The September 2014 U.S. Campaign conference was notable for its focus on the need to challenge injustice everywhere, with key speakers taking on the issue, including Professor Robin D.G. Kelley’s memorable "Solidarity does not mean our struggles are the same. Solidarity means all struggles matter." The Movement for Black Lives platform (A Vision for Black Lives) was significant for its trenchant criticism of U.S. military aid to Israel and the way that aid is used to oppress Palestinians. The Movement held its ground, despite the uproar from Israel’s allies.       

Most recently, a multi-layered solidarity movement of Palestinian, Arab, black, Jewish, Muslim, and other minorities stood with the Standing Rock Sioux Tribe as they successfully protested the installation of the Dakota Access Pipeline on their native lands. The Palestinian-led boycott, divestment, and sanctions (BDS) movement issued a statement of solidarity, and the Palestinian Youth Movement sent a delegation to the Standing Rock protest camp.  

These convergences amongst the grassroots and progressives have been accompanied by – indeed, have been translated into – shifts in the political party system. While the Republicans are busy wiping out what little daylight there has been between the U.S. and Israel, the Democrats appear to be recognizing they cannot rebuild without a shift to accommodate and align their policies with their progressive base. Bernie SandersBernie Sanders'Medicare for All': The hype v. Maryland's reality Biden says he supports paying campaign staff minimum wage Biden's lead narrows in early voting states: poll MORE and Elizabeth WarrenElizabeth Ann WarrenWarren warns another 'economic crash' is coming The Hill's Morning Report — Mueller Time: Dems, GOP ready questions for high-stakes testimony Biden's lead narrows in early voting states: poll MORE have been pulled into the Senate Democrats’ leadership team. And there has been unprecedented support for Keith Ellison, a black Muslim who has, like Sanders, expressed sympathy for the Palestinians, to head the Democratic National Committee despite a strong campaign against him by major Zionist organizations and donors.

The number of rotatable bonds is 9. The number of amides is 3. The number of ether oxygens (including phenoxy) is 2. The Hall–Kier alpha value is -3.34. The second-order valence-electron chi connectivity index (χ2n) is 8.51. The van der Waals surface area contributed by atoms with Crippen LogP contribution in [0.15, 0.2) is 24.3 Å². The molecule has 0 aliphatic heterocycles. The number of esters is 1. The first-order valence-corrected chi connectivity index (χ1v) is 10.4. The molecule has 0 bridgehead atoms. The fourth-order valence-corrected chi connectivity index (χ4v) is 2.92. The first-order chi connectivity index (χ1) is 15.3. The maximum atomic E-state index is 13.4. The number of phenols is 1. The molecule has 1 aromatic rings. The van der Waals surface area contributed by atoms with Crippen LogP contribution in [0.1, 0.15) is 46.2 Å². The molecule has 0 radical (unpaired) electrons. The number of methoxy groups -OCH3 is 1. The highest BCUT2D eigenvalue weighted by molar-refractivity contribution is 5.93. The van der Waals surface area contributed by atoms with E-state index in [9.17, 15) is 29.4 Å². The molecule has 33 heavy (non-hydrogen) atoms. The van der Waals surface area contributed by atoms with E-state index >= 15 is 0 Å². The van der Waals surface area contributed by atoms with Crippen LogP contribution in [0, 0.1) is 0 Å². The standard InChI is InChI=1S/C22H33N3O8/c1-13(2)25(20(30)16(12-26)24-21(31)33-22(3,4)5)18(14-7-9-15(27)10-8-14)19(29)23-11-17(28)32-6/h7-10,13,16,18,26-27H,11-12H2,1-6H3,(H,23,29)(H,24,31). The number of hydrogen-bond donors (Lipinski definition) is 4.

The days of the PEPs (progressive except for Palestine) appear to be numbered, with the latest polling by Brookings’ Shibley Telhami revealing that 60 percent of Democrats now support some economic sanctions against Israel for its settlements in the Occupied Territories.

These shifts, the results of many years of activism, can sustain the progressive movement in the dark days ahead when legislation criminalizing free speech and association is used to block advances. This is already happening to Palestine solidarity advocates, with efforts to block boycotts to hold Israel accountable for its settlements, though these are protected free speech, and to conflate criticism of Israel with anti-Semitism.

The new alliances will need to grow their strength to defend against the policies of a Trump administration. They must also look toward 2020 and the opportunity to translate this mobilization of the grassroots into lasting shifts within the Democratic Party. A successful push forward into equality and dignity for disenfranchised Americans will play a large role in advancing the Palestinian struggle. And as Palestine solidarity organizations active in the U.S. strengthen their alliances with other progressive movements, it is not only possible but realistic to envision a time beyond Trump.

Tareq Baconi and Nadia Hijab are, respectively, Policy Fellow and Executive Director of Al-Shabaka: The Palestinian Policy Network.


The views expressed by authors are their own and not the views of The Hill.